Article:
Kenya Railways: Restoring Kenya’s Rail Transport System
When Philip Mainga took over officially as Kenya Railways’ Managing Director in February 2020, it set him on an ambitious mission to amalgamate the Standard Gauge Railway operations and bring back to life the country’s Metre Gauge Railway network. Boasting of a wealth of experience having been General Manager for Business Operations at the institution, Mr. Mainga took on his new role that has seen the corporation bounce back to grandeur as Corporate Watch Magazine’s Ker Mogallo narrates.
Having been part and parcel of the process that saw the construction and operations of the first phase of the Standard Gauge Railway in the year 2017 and freight services in 2018, Mr. Philip Mainga, EBS – the Kenya Railways Managing Director is the face of success at the corporation.
He has seen off the Standard Gauge Railway popularly known as SGR, revitalized and expanded the country’s dormant railway network as well as revamping the Nairobi Commuter Rail system which serves the capital city and its environs. Mr. Mainga, a results-oriented leader with over 20 years of experience in Railway Operations has a track record of performance and turnaround.
“I took over as MD at a point when construction of SGR Phase 2A, Nairobi to Naivasha had just kicked off putting me at the fore front to oversee the commencement of operations for both passenger and freight services to the Suswa Station and the Naivasha Inland Container Depot,” Mr. Mainga narrates to the Corporate Watch Magazine.
His focus then shifted to the restoration of the country’s old railway operations that had remained inactive for over twenty years.
The revitalization works include the rehabilitation of the old railway line between Naivasha and Malaba, as well as linking it with the Standard Gauge Railway. This has since guaranteed a seamless rail system for both passengers and cargo between Mombasa and Malaba.
The construction and commissioning of the Standard Gauge Railway (SGR) Phase 2A to Naivasha geared towards opening of Special Economic Zones in support of the manufacturing pillar under the Big Four Agenda.
Supervision of the refitting of Mv- Uhuru 1, a wagon ferry owned by Kenya Railways which had been lying unattended for 11 years and the construction of the Meter Gauge Railway siding to the newly upgraded fuel loading facilities at the Kenya Pipeline Corporation depot in Kisumu. This in turn supported the Blue Economy in the region through Lake Victoria Transport Corridors.
“During the ten years of our operations under the current government, most of the small scale traders SMEs did not have an effective business trading centre. We therefore created what we call a National Cargo Deconsolidation Centre which is located at the Kenya Railways Transit Shed in Nairobi, where we move all the cargo for SMEs from Mombasa to our yard. Traders then come together, buy one container, consolidate and transport their cargo from China, India or Turkey and collect the cargo right from our yard. This has really changed the dynamics of SME trading,” remarked the MD.
Mr. Mainga proudly stated that most of the rehabilitation works were carried out locally by Kenyans, translating to a drastic reduction of costs. “What most Kenyans do not know is that all these rehabilitation works are being undertaken by our staff at our rehabilitated workshops where we are manufacturing spare parts locally and soon you will see a locomotive remanufactured in central workshops in Kenya Railways,” said Mr. Mainga.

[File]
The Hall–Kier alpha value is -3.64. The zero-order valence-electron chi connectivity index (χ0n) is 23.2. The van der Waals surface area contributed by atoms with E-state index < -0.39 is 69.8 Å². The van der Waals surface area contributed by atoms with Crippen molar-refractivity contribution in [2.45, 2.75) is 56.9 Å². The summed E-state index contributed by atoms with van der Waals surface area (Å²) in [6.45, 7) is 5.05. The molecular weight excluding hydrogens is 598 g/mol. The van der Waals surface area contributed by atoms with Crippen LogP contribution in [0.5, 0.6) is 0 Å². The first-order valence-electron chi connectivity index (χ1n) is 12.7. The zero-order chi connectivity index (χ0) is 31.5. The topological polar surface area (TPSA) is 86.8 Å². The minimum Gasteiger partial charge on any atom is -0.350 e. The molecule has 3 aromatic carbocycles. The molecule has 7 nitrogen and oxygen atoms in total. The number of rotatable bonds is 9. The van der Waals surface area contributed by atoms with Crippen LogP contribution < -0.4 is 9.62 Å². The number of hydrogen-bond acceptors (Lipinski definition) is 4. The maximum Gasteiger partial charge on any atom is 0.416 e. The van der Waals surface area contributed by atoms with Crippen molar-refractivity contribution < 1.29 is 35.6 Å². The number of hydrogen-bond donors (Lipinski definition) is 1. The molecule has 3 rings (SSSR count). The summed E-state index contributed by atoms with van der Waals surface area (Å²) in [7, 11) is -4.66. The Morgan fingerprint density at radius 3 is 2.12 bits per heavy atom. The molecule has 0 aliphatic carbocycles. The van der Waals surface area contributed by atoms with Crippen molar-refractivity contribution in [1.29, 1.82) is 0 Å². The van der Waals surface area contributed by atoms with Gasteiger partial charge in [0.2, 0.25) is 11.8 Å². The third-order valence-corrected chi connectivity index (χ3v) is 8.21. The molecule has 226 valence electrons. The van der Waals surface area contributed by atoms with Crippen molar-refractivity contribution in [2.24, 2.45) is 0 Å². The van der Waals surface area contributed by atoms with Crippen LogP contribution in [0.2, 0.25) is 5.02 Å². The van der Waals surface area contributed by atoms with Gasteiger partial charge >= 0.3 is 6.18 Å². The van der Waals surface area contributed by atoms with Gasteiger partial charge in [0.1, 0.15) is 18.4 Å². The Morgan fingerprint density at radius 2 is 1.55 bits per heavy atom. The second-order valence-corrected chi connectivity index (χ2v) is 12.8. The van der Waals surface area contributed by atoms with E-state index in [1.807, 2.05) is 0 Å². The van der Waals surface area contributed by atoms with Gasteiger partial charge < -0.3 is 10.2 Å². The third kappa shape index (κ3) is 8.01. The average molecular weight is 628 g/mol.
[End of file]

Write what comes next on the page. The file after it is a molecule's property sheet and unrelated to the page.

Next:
Already, over 200 coaches have been rehabilitated at the workshops with a number of locomotives undergoing rehabilitation.
According to Mr. Mainga, the Nakuru-Kisumu railway line is a breath of fresh air to the tea and coffee farmers as it serves factories in the Rift Valley and Western Kenya regions as well as the fish industry in Kisumu. This has created ripple effects across the economy.
Kenya Railways Corporation (KRC) has also expanded its operations by introducing overnight passenger trains on the Kisumu – Nairobi route with the aim of increasing train frequencies to the lakeside region.
Passengers traveling to Kisumu aboard the night train depart the Nairobi Central Station at 6.30 pm and arrive the following morning at 6.30 am. Travelers heading to Nairobi depart the new Kisumu Railway Station at 6.30 pm and arrive the following morning at 6.30 am.
The passenger train services were relaunched on the 17th of December 2021 after more than a decade of inactivity. The relaunch was built on the government’s ‘Big Four’ Agenda aiming at boosting and positioning the lake region as an investment hub.
The line, now linked to the Kisumu port, is expected to back the revival of Lake Victoria water transport, connecting Kenya to ports in Uganda and Tanzania; a major boost for regional trade.
Meanwhile, KRC is growing export business at Lake Victoria. It operates the MV Uhuru 1 with a capacity of 1.1 million litres of fuel, mainly diesel. The corporation is helping to increase oil exports, mainly to Uganda through the ports of Jinja and Port Bell.
In addition, railway lines in Butere, Eldoret, Kitale have also been revived. Rehabilitation of Voi-Taveta line is also underway in a bid to increase cargo movement between Kenya and Tanzania through the Taveta-Holili border.
“As the Managing Director, I set out to ensure the successful operations of the Madaraka Express Passenger and Freight service, rehabilitation of the Metre Gauge Railway (Mombasa- Malaba) and branch lines Nakuru-Kisumu and Thika- Nanyuki Line and rehabilitation of the Nairobi Commuter Rail which seeks to address the transport challenges in Nairobi and the neighboring counties. I also set out to oversee the repossession of Kenya Railways property that has been grabbed or illegally acquired and ensure a smooth implementation of the ongoing Corporation staff restructuring process and these tasks I am determined to achieve before the end of the year 2022,” remarked Mr. Mainga.